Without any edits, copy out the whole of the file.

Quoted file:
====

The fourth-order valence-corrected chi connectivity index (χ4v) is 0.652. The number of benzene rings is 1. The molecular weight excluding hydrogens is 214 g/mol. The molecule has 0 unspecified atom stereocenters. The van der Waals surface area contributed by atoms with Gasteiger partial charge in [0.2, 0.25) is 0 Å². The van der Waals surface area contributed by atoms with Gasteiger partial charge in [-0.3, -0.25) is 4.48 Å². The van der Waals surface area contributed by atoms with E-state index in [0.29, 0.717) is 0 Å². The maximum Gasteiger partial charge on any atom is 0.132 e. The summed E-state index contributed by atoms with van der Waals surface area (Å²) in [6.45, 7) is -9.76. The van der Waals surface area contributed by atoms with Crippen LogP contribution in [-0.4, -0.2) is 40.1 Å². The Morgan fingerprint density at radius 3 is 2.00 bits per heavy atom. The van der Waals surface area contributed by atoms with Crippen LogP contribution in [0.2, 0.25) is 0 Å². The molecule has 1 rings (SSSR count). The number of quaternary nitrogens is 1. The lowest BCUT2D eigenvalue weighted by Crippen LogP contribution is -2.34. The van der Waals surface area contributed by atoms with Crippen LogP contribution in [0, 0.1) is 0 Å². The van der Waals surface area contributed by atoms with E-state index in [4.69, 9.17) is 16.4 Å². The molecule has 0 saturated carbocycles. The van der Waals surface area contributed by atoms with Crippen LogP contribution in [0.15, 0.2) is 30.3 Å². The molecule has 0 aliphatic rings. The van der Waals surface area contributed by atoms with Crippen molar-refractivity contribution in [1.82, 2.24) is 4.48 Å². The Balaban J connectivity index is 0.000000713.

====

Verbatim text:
The fourth-order valence-corrected chi connectivity index (χ4v) is 0.652. The number of benzene rings is 1. The molecular weight excluding hydrogens is 214 g/mol. The molecule has 0 unspecified atom stereocenters. The van der Waals surface area contributed by atoms with Gasteiger partial charge in [0.2, 0.25) is 0 Å². The van der Waals surface area contributed by atoms with Gasteiger partial charge in [-0.3, -0.25) is 4.48 Å². The van der Waals surface area contributed by atoms with E-state index in [0.29, 0.717) is 0 Å². The maximum Gasteiger partial charge on any atom is 0.132 e. The summed E-state index contributed by atoms with van der Waals surface area (Å²) in [6.45, 7) is -9.76. The van der Waals surface area contributed by atoms with Crippen LogP contribution in [-0.4, -0.2) is 40.1 Å². The Morgan fingerprint density at radius 3 is 2.00 bits per heavy atom. The van der Waals surface area contributed by atoms with Crippen LogP contribution in [0.2, 0.25) is 0 Å². The molecule has 1 rings (SSSR count). The number of quaternary nitrogens is 1. The lowest BCUT2D eigenvalue weighted by Crippen LogP contribution is -2.34. The van der Waals surface area contributed by atoms with Crippen LogP contribution in [0, 0.1) is 0 Å². The van der Waals surface area contributed by atoms with E-state index in [4.69, 9.17) is 16.4 Å². The molecule has 0 saturated carbocycles. The van der Waals surface area contributed by atoms with Crippen LogP contribution in [0.15, 0.2) is 30.3 Å². The molecule has 0 aliphatic rings. The van der Waals surface area contributed by atoms with Crippen molar-refractivity contribution in [1.82, 2.24) is 4.48 Å². The Balaban J connectivity index is 0.000000713.